Canada’s Economy – Emergency Funding
Shenfeld suggested the current approach to lockdowns favoured by provinces, which is to implement limited restrictions for a set period of time, may not cut it.
“We shouldn’t set a deadline for reopening based on time, we should have a picture of the (level of) background cases in the community that we’ll need to reopen,” he said.
And that means governments will have to keep the emergency funding going ― not just to laid-off workers but to businesses that are facing a very hard winter ahead.
Beyond the rent subsidy for businesses that the federal government has launched, Shenfeld suggested targeted help for specific industries that are suffering and pushed for more aggressive solutions.
“Perhaps take-out meals and alcohol to-go at bars should be sales tax-free? We’ll need to think creatively if it takes longer than a month to unlock this lockdown.”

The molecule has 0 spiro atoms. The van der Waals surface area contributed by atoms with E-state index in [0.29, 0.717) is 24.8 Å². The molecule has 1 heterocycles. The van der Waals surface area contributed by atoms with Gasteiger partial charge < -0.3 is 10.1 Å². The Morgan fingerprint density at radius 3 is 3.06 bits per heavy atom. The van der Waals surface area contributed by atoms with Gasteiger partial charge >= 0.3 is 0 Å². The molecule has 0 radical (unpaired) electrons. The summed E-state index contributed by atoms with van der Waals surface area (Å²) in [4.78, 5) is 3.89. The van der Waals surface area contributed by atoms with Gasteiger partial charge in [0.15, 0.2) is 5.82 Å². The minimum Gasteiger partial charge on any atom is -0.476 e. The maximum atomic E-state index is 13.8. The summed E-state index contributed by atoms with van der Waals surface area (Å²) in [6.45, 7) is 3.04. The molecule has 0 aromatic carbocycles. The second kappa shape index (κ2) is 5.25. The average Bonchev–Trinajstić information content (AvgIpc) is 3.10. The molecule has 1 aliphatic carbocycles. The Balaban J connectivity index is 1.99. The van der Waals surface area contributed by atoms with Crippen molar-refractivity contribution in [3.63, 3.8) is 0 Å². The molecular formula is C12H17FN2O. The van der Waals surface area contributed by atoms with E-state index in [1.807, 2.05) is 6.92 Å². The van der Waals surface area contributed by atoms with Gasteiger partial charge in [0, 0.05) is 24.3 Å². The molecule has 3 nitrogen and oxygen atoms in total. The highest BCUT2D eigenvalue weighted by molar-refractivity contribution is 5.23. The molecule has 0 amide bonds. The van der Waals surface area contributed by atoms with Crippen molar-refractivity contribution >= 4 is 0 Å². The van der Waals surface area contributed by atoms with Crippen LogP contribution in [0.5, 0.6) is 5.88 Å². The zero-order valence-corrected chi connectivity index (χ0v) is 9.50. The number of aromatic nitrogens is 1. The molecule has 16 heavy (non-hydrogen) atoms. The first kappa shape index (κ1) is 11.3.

Canada’s Economy Forcast (Reference)
The economy seems to have recovered noticeably in Q3, after GDP shrank at a record pace in Q2 due to the health crisis. In August, the unemployment rate hit a five-month low, with total employment at just 5.7% below its February level. Furthermore, retail sales continued to expand in July and a flash estimate pointed to another gain in August, hinting at stronger private consumption in Q3. Moreover, both housing sales and prices jumped in August, while housing starts surged to a near 13-year high in the same month, which should have supported residential investment in Q3. However, crude oil shipments by rail were at an eight-year low in July, pointing to a depressed energy sector. In other news, the minority Liberal government announced plans to extend the wage subsidy program—which ends on 21 November—until the middle of next year, although the measure must still secure a majority in Parliament.
The economy is seen contracting steeply this year, as lower oil output and Covid-19 restrictions weigh on economic activity. Next year, GDP should rebound robustly as strong fiscal and monetary stimulus support domestic demand. Future developments in commodity prices pose a significant risk to the outlook. Analysts project a contraction of 6.4% in 2020, before the growth of 5.0% in 2021, which is unchanged from last month’s forecast.